This is the first column of mine to go to press since I passed my 31st anniversary employed here at Krause Publications. It is amazing how fast time passes when you work in a field you like and work with people you like to work with. That has been my good fortune.
There have been a lot of changes in those years, but fortunately for me, what hasn’t changed is the numismatic audience. Coin and paper money collectors are still the greatest group of people there is. It is their unending quest to put sets together in the best possible condition and their need for an ongoing stream of information and prices that has given me something to do all these years.
The very fundamental questions that every issue of Numismatic News tries to answer every week boils down to three:
“What is it? What’s it worth? How do I buy one?”
The “What is it?” question is something that is asked even by seasoned veterans. There might be a new issue that they are unaware of, or they might be taking the plunge into a hobby niche where they are just as much in need of information as the newest of hobby newcomers.
“What’s it worth?” is perhaps the most critical question for what the staff does here. In every reader survey about the contents of Numismatic News, it is the price guide that is considered the most important part. So crucial have price guides become to collectors that for the last two generations and probably longer, collector behavior has been strongly influenced by them.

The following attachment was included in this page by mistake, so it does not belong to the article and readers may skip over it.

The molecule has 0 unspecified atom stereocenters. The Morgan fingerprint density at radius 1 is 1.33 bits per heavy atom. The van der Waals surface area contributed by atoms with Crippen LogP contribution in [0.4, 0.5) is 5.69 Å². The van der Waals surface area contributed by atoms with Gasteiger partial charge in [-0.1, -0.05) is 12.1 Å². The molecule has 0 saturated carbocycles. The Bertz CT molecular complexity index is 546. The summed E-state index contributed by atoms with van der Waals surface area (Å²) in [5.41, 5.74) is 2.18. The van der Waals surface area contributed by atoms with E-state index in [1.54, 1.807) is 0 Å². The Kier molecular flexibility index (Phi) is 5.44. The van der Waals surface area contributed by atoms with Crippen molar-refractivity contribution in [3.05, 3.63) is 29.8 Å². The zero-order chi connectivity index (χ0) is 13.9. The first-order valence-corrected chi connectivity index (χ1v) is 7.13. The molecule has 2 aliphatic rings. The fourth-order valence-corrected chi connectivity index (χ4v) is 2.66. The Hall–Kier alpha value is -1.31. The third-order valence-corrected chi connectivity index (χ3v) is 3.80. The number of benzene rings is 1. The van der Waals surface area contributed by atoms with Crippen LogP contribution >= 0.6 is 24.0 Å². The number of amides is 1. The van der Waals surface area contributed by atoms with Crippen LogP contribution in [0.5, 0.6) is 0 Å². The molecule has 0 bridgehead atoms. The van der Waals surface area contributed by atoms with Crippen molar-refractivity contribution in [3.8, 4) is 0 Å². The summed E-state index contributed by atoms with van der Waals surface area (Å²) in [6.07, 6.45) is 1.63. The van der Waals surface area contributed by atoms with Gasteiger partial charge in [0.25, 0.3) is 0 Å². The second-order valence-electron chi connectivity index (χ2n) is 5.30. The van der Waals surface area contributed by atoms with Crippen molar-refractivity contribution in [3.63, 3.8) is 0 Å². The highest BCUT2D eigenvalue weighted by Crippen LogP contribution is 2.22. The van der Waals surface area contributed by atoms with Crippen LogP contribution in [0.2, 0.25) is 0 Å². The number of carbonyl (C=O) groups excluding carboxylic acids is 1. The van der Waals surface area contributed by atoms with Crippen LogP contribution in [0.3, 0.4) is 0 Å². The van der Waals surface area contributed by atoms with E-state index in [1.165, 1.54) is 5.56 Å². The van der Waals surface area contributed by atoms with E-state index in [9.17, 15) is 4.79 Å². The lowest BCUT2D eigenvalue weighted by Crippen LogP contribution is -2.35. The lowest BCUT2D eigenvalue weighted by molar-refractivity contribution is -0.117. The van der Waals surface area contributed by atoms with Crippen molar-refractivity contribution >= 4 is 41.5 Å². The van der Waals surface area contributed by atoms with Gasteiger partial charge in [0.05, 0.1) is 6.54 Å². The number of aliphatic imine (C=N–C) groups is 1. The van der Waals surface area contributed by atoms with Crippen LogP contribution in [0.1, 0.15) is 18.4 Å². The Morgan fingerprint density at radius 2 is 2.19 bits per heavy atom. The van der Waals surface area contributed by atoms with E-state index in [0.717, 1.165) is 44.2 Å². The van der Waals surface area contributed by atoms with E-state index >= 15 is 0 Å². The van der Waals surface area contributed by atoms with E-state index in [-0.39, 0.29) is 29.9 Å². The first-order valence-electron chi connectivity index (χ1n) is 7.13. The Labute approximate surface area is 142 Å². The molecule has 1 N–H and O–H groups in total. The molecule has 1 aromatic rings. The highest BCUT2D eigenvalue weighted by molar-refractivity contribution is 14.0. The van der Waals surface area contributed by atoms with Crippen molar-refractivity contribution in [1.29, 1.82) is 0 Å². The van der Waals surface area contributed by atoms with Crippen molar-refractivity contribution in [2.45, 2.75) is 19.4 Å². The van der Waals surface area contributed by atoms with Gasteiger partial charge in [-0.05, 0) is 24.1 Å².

Even before there was such a thing as a weekly hobby newspaper, collectors acted according to what they believed the price guides would indicate. Art Christoph, former NN ad manager, told me a few stories about collecting in the 1940s and 1950s. When there was just the annual Red Book to look at, prices would start creeping higher a few weeks before publication. If a collector would ask a dealer about this phenomenon as it related to any specific coin, the reply would be that the new Red Book would have a new and higher price in it. That made it all right. Such is the power of price guides.
Art’s best story was making his wife (then girlfriend) go back after work on a Friday night to check the drug store’s till because the coin she had described might have been an 1893-S Morgan dollar. It was. It is a good thing Doris knew what she was getting into because not too many young women would want to interrupt their Friday nights to check coins.
Over the years, the means of getting coins has changed. As Art’s silver dollar story suggests, circulation finds were once a major avenue of acquisition.
Nowadays, coins come mostly in prepackaged sets, or graded and encapsulated to make sure they are what they claim to be. Providing readers with information about how to buy these coins means directing them to auction houses, the U.S. Mint, to advertisers, online Web sites, shows and shops.
Collectors have always been tenacious. They will go wherever they need to in order to get what they want. That’s what makes it so interesting for me. I can provide a little help, get out of the way, watch it happen and report on that, too.